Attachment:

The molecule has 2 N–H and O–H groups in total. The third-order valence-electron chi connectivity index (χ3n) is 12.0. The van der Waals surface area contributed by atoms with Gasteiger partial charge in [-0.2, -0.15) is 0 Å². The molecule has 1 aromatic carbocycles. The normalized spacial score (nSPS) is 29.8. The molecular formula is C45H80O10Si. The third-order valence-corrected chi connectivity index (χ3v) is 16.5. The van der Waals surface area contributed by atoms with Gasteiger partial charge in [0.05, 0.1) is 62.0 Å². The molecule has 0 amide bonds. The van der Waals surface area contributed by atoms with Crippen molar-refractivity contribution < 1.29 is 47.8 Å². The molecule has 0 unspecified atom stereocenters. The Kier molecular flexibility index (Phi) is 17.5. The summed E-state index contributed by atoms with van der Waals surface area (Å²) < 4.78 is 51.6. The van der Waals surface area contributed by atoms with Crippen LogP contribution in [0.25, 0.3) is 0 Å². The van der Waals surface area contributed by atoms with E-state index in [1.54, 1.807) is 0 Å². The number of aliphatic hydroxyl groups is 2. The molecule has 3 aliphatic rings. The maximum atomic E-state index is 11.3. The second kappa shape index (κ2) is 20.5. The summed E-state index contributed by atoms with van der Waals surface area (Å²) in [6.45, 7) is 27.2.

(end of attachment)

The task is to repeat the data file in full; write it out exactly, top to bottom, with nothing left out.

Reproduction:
The molecule has 2 N–H and O–H groups in total. The third-order valence-electron chi connectivity index (χ3n) is 12.0. The van der Waals surface area contributed by atoms with Gasteiger partial charge in [-0.2, -0.15) is 0 Å². The molecule has 1 aromatic carbocycles. The normalized spacial score (nSPS) is 29.8. The molecular formula is C45H80O10Si. The third-order valence-corrected chi connectivity index (χ3v) is 16.5. The van der Waals surface area contributed by atoms with Gasteiger partial charge in [0.05, 0.1) is 62.0 Å². The molecule has 0 amide bonds. The van der Waals surface area contributed by atoms with Crippen molar-refractivity contribution < 1.29 is 47.8 Å². The molecule has 0 unspecified atom stereocenters. The Kier molecular flexibility index (Phi) is 17.5. The summed E-state index contributed by atoms with van der Waals surface area (Å²) < 4.78 is 51.6. The van der Waals surface area contributed by atoms with Crippen LogP contribution in [0.25, 0.3) is 0 Å². The van der Waals surface area contributed by atoms with E-state index in [1.54, 1.807) is 0 Å². The number of aliphatic hydroxyl groups is 2. The molecule has 3 aliphatic rings. The maximum atomic E-state index is 11.3. The second kappa shape index (κ2) is 20.5. The summed E-state index contributed by atoms with van der Waals surface area (Å²) in [6.45, 7) is 27.2.